As shown in FIG. 3, IPG 200 comprises a plurality of stimulation programs 307. A stimulation program preferably defines a plurality of pulses to be generated in succession and the frequency of repetition of the pulses. Specifically, when control circuitry 304 executes a stimulation program, control circuitry 304 first retrieves the stimulation parameters for the first stimulation set of the stimulation program. Control circuitry 304 modifies an amplitude setting of pulse generating circuitry 302 according to the amplitude parameter of the stim set. Control circuitry 304 also configures output switch matrix 303 according to the electrode combination of the stim set. Then, control circuitry 304 causes pulse generating circuitry 302 to generate a pulse for an amount of time as defined by the pulse width parameter.

Control circuitry 304 stops the pulse generation and waits an amount of time as defined by a delay parameter (or equivalently by an amount of time defined by a inter-burst frequency parameter) or by an amount of time defined by another stim set in which the pulse amplitude is set to zero. Control circuitry 304 then proceeds to the next stimulation set in the stimulation program and repeats the process. Each stimulation set in the stimulation program is processed in the same manner. When the last stimulation set of the stimulation program is completed, control circuitry 304 waits an amount of time as defined by the frequency parameter of the stimulation program before beginning again. In another implementation, a delay parameter or zero-amplitude stim set can be defined for the end of the stimulation program to cause the stim set program to function at the desired frequency. That is, the total time of execution of one cycle through the stim sets of the program equals the reciprocal of the desired stimulation program frequency. Control circuitry 304 repeats the entire process by generating another series of pulses according to the various stim sets. Thereby, a pulse is generated for each stim set according to the defined frequency of the stimulation program.

In certain embodiments for chronic pain and other neurological disorders, the stimulation parameters may comprise a burst stimulation at 6, 18, or 40 Hz consisting of 5 spikes with 1 ms pulse width, 1 ms interspike interval in combination with a 6, 18, or 40 Hz tonic stimulation interspersed between or around the bursts.

FIGS. 4 and 5 depict how stim sets and a stimulation program can be defined to generate burst and tonic stimulation according to one representative embodiment. FIG. 5 depicts a plurality of pulses 501-507. Pulses 501-505 are pulses of a discrete stimulation burst. The amplitude of pulses 501-505 can be defined in the amplitude parameters (shown as PA1 through PA5) of a plurality of stim sets. Each pulse lasts for an amount of time which is defined by the pulse width parameters of the plurality of stim sets (shown as PW1 through PW5). The pulses are output according the polarities of the electrode combinations (shown as EC1 through EC5) of the stim sets. Preferably, each electrode combination of the burst is the same. The inter-pulse or inter-spike intervals are defined by the delay parameters (shown as PD1 through PD4) of the stim sets.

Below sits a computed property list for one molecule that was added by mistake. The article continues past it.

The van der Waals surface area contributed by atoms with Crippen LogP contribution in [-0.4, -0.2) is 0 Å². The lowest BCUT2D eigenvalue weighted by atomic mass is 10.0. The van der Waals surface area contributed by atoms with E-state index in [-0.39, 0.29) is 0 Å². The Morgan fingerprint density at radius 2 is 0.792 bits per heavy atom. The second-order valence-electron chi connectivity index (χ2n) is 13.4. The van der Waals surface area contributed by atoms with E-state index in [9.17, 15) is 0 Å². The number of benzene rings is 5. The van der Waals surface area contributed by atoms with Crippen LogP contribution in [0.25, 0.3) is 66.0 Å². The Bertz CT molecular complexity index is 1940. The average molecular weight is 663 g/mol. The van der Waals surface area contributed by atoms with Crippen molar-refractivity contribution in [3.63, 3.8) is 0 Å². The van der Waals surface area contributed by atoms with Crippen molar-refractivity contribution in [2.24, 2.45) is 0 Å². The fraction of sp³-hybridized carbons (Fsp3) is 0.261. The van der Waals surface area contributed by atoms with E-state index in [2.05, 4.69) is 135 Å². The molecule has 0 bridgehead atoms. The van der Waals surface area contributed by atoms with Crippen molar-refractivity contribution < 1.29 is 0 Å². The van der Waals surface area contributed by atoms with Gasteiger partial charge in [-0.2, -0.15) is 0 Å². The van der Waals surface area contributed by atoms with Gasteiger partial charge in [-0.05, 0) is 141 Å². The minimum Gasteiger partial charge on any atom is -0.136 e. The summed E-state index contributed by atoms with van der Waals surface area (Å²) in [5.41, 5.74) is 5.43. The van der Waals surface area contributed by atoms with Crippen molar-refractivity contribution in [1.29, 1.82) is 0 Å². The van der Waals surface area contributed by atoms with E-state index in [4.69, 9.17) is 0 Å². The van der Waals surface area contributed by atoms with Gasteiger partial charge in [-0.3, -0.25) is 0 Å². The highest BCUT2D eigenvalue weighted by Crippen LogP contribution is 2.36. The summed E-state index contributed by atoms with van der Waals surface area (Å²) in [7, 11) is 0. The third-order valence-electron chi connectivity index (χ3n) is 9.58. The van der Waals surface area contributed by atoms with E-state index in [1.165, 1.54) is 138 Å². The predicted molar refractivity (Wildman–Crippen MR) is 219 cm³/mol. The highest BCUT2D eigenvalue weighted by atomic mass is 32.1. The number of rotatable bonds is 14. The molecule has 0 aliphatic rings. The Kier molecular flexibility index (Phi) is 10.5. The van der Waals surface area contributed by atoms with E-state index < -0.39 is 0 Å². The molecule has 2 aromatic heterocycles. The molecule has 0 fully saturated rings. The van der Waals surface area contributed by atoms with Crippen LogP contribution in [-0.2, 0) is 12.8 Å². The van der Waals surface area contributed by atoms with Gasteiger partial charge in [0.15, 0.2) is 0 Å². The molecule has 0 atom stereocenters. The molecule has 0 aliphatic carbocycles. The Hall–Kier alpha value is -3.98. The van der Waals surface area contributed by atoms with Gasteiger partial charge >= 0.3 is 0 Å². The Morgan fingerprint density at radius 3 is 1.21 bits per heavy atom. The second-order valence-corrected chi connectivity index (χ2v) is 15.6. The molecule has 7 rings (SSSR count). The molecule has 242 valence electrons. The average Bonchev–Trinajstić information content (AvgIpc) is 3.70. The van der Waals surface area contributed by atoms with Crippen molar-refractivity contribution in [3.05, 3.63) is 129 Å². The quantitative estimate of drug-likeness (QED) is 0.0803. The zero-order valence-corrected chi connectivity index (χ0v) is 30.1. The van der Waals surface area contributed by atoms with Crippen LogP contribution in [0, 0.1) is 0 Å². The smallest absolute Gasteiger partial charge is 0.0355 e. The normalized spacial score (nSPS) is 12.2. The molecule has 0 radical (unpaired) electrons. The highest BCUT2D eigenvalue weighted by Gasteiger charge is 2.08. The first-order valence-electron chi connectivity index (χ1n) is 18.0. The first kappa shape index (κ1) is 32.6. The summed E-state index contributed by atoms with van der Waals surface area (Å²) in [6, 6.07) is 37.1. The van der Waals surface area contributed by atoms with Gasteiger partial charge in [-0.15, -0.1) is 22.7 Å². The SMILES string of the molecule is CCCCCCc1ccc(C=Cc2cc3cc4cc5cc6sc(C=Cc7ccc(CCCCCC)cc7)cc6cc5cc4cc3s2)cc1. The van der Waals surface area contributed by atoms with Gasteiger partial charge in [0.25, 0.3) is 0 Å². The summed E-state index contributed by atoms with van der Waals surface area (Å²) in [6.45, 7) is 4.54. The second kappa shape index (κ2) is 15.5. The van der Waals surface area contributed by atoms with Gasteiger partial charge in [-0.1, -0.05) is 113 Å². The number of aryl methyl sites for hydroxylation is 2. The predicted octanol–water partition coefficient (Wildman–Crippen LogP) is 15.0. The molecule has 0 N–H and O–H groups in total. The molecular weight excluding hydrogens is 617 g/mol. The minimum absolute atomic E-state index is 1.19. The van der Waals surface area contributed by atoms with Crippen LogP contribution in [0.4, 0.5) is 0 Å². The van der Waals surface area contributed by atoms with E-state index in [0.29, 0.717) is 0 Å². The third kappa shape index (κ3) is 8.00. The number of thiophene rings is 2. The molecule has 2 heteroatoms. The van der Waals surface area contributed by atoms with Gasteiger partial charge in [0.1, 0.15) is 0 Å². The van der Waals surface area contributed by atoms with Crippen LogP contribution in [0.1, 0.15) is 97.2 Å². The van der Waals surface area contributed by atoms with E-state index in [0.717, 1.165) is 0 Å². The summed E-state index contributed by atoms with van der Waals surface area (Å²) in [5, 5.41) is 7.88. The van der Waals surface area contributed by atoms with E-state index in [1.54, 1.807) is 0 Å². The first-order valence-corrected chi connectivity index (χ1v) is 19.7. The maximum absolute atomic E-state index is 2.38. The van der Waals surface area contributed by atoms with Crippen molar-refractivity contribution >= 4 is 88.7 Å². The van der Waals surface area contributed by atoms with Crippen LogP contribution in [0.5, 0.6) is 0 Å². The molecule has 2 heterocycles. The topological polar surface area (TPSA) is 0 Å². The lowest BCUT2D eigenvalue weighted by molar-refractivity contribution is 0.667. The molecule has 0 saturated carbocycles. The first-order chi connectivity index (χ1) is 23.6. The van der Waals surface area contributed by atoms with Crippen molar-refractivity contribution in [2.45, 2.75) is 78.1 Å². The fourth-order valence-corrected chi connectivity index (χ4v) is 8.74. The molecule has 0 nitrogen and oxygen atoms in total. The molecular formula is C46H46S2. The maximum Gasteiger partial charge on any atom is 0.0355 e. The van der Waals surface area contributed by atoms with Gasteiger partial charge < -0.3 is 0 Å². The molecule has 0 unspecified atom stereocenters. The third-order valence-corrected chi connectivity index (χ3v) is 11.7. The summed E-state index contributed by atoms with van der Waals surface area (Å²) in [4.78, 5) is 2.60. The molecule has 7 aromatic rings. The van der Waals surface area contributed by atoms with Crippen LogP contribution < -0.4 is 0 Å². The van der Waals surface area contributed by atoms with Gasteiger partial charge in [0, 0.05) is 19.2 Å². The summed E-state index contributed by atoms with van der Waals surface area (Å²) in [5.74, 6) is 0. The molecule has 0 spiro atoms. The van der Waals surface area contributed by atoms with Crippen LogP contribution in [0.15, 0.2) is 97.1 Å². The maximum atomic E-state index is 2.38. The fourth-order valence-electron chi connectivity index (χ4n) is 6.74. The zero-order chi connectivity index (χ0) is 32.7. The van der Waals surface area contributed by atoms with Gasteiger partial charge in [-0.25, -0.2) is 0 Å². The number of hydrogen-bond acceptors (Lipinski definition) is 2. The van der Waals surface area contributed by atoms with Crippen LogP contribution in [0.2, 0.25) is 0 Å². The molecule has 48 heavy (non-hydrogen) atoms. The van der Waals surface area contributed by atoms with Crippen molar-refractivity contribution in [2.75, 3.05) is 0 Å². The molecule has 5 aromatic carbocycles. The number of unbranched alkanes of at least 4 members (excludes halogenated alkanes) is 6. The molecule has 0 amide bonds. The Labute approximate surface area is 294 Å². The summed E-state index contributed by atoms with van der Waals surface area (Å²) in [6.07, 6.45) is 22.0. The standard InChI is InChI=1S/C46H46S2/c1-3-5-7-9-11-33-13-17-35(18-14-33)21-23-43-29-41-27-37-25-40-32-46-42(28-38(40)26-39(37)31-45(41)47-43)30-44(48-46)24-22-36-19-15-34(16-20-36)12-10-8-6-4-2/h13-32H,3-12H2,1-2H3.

A relatively small amount of delay can be defined to occur after the last pulse 505 of the burst stimulus before a charge balancing pulse 506 occurs. The electrode combination (shown as EC6) of the charging balancing pulse 506 is preferably the opposite of the electrode combination used for each pulse of the burst stimulus. That is, for each anode of the burst stimulus, the charging balancing pulse 506 will configure those outputs as cathodes (and vice versa). Another delay occurs after the charging balancing pulses 506 as defined by the delay parameter (shown as PD6) for the respective stim set.

The last pulse 507 is a stimulation pulse for the tonic stimulation. The amplitude of the tonic stimulation pulse is defined by the amplitude parameter (shown as PA7) of the respective stim set. The duration of the tonic stimulation pulse 507 is defined by the pulse width parameter (shown as PW7) of the respective stim set. The tonic stimulation pulse is output according to the electrode combination of the respective stim set (shown as EC7). The electrode combination of the tonic stimulation may be the same as the electrode combination for the burst stimulation or may differ from the electrode combination for the burst stimulation. The delay parameter for the last stim set is not shown. Any suitable value could be assigned to the last stim set as long as the delay value permits a stimulation program to be repeated at an appropriate frequency.